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    Background and Aim: MicroRNAs (miRNAs) are responsible for gene expression control at the post-transcription level in many species. Several miRNAs are required in the regulation of immune responses, such as B-cell differentiation, T-cell receptor signaling pathway, CD4+ T cell selection, and so on. Studies on miRNAs have been extensively conducted in humans and mice; however, reports relevant to miRNAs, especially miR-155 and miR-181, in pigs are limited. Consequently, the present study aimed to investigate the structures, target genes, and expressions of miR-155 and miR-181 in various porcine cells and tissues. Materials and Methods: Five healthy male pigs from a porcine reproductive and respiratory syndrome virus-negative farm were studied. Before slaughter, blood samples were collected for peripheral blood mononuclear cell isolation. After slaughter, samples of spleen, lymph nodes, and forelimb muscles were collected. Both miR-155 and miR-181 were investigated for their structures with RNAfold web server, for their target genes from three online web servers, and for their expressions using polymerase chain reaction (PCR). Results: The structures of miR-155 and miR-181 contained hairpins with free energies of –35.27 and –35.29 kcal/mole, respectively. Target gene prediction revealed that miR-155 had perfect complementarity with Socs1 and Mapk3k14, while miR-181 had perfect complementarity with Ddx3x, Nfat5, Foxp1, and Mpp5. PCR showed that both miRNAs were detectable from all investigated cells and tissues. Moreover, the highest expression of both miRNAs was found from the lymph node of the pigs. Conclusion: Both miR-155 and miR-181 might be involved with the regulation of porcine immune functions as both miRNAs were detected in several cells and tissues of the pigs. In addition, they had very high complementarities with the seed regions of several immune-related genes

    Effects of sample preservation and storage times on the detection of tilapia lake virus (TiLV) RNA in tilapia tissues

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    Tilapia lake virus (TiLV) is a novel orthomyxo-like virus, and has genomic RNA material that is easily degradable. Hence, proper sample storage and preservation should be applied for accurate diagnostic results. In this study, we investigated various conditions for preserving tilapia tissues for the detection of TiLV. Our results revealed that RNAlater® and deep-freezing at −20 °C are the best practices to maintain TiLV genomic RNA for subsequent diagnosis. Samples stored in these conditions could maintain TiLV genomic RNA for 365 days with minimal reduction. In contrast, TiLV genomic RNA is substantially degraded in ethanol and on Whatman® FTA® classic cards with a reduction of TiLV genomic material of 2 logs and up to 3 logs within 30 days of storage, respectively. Besides, all preservation methods showed a difference in the amount of TiLV genomic RNA between the initial day, during, and after 30 days of storage. The benefits of this study can be applied to preserve samples efficiently and to transport samples properly from remote areas to a laboratory that is suitably-equipped for disease examination.The Faculty of Veterinary Medicine and the Center for Advanced Studies for Agriculture and Food, Institute for Advanced Studies, Kasetsart University, Bangkok, Thailand, under the Higher Education Research Promotion and National Research University Project of Thailand, Office of the Higher Education Commission, Ministry of Education, Thailand.http://www.elsevier.com/ locate/aqua-online2021-12-05hj2021Paraclinical Science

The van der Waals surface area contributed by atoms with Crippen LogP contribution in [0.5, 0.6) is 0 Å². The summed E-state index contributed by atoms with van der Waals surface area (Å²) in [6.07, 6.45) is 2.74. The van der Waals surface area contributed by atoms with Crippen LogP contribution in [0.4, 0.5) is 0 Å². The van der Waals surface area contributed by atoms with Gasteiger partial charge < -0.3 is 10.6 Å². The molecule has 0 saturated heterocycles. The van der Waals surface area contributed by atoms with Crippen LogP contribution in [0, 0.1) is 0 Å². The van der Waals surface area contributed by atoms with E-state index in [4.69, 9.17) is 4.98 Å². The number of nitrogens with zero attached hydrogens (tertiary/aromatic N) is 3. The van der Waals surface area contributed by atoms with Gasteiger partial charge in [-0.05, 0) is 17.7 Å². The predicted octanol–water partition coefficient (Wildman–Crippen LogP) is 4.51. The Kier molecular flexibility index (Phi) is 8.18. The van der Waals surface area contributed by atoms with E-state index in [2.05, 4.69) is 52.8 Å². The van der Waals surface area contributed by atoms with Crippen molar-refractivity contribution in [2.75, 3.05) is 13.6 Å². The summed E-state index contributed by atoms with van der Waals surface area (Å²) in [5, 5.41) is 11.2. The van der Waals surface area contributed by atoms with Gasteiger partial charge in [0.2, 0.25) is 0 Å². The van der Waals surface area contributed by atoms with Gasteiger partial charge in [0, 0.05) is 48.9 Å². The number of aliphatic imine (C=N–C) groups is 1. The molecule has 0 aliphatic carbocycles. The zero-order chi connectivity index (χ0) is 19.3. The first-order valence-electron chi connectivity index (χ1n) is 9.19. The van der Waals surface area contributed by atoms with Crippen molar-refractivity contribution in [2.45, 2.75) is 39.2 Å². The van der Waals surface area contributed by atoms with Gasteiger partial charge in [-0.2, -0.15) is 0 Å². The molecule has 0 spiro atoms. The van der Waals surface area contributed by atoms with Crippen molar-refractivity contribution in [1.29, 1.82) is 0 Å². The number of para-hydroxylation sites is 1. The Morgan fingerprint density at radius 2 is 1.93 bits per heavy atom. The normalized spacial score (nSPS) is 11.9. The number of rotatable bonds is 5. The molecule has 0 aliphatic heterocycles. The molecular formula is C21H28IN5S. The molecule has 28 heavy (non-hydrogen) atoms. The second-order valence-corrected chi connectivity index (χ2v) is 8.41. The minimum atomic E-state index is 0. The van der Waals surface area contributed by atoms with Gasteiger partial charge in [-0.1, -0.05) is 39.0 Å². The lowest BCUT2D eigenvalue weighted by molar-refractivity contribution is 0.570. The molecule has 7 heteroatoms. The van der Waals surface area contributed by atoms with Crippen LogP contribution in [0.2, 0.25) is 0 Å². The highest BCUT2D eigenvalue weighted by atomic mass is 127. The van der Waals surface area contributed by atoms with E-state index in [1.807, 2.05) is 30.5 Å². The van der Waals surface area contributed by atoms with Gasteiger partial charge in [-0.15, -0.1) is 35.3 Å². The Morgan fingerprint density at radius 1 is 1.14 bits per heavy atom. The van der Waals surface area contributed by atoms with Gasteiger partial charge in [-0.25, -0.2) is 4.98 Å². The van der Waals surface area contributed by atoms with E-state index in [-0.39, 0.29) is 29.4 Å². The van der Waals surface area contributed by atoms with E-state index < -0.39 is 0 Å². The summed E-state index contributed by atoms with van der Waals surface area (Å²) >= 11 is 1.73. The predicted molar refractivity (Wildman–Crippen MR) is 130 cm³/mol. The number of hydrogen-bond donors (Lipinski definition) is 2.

ICTV Virus Taxonomy Profile: Amnoonviridae 2023

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    Amnoonviridae is a family of negative-sense RNA viruses with genomes totalling about 10.3 kb. These viruses have been found in fish. The amnoonvirid genome consists of 10 segments, each with at least 1 open reading frame (ORF). The RNA1–3 ORFs encode the three subunits of the viral polymerase. The RNA4 ORF encodes a nucleoprotein. This is a summary of the International Committee on Taxonomy of Viruses (ICTV) Report on the family Amnoonviridae, which is available at ictv.global/report/amnoonviridae

    Tilapia lake virus causes mitochondrial damage: a proposed mechanism that leads to extensive death in fish cells

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    Background Tilapia lake virus (TiLV), also known as Tilapinevirus tilapiae, poses a significant threat to tilapia aquaculture, causing extensive mortality and economic losses. Understanding the mechanisms and pathogenesis of TiLV is crucial to mitigate its impact on this valuable fish species. Methodology In this study, we utilized transmission electron microscopy to investigate the ultrastructural changes in E-11 cells following TiLV infection. We also examined the presence of TiLV particles within the cells. Cellular viability and mitochondrial functions were assessed using MTT and ATP measurement assays and mitochondrial probes including JC-1 staining and MitoTracker™ Red. Results Our findings provide novel evidence demonstrating that TiLV causes cytotoxicity through the destruction of mitochondria. Transmission electron micrographs showed that TiLV particles were present in the cytoplasm of E-11 cells as early as 1 h after infection. Progressive swelling of mitochondria and ultrastructural damage to the cells were observed at 1, 3 and 6 days post-infection. Furthermore, losses of mitochondrial mass and membrane potential (MMP) were detected at 1 day after TiLV inoculation, as determined by mitochondrial probes. The results of the MTT assay also supported the hypothesis that the cell deaths in E-11 cells during TiLV infection may be caused by the disruption of mitochondrial structure and function. Conclusions Our study reveals the significant role of mitochondrial disruption in contributing to cellular death during the early stages of TiLV infection. These findings advance the understanding of TiLV pathogenesis and further enhance our knowledge of viral diseases in fish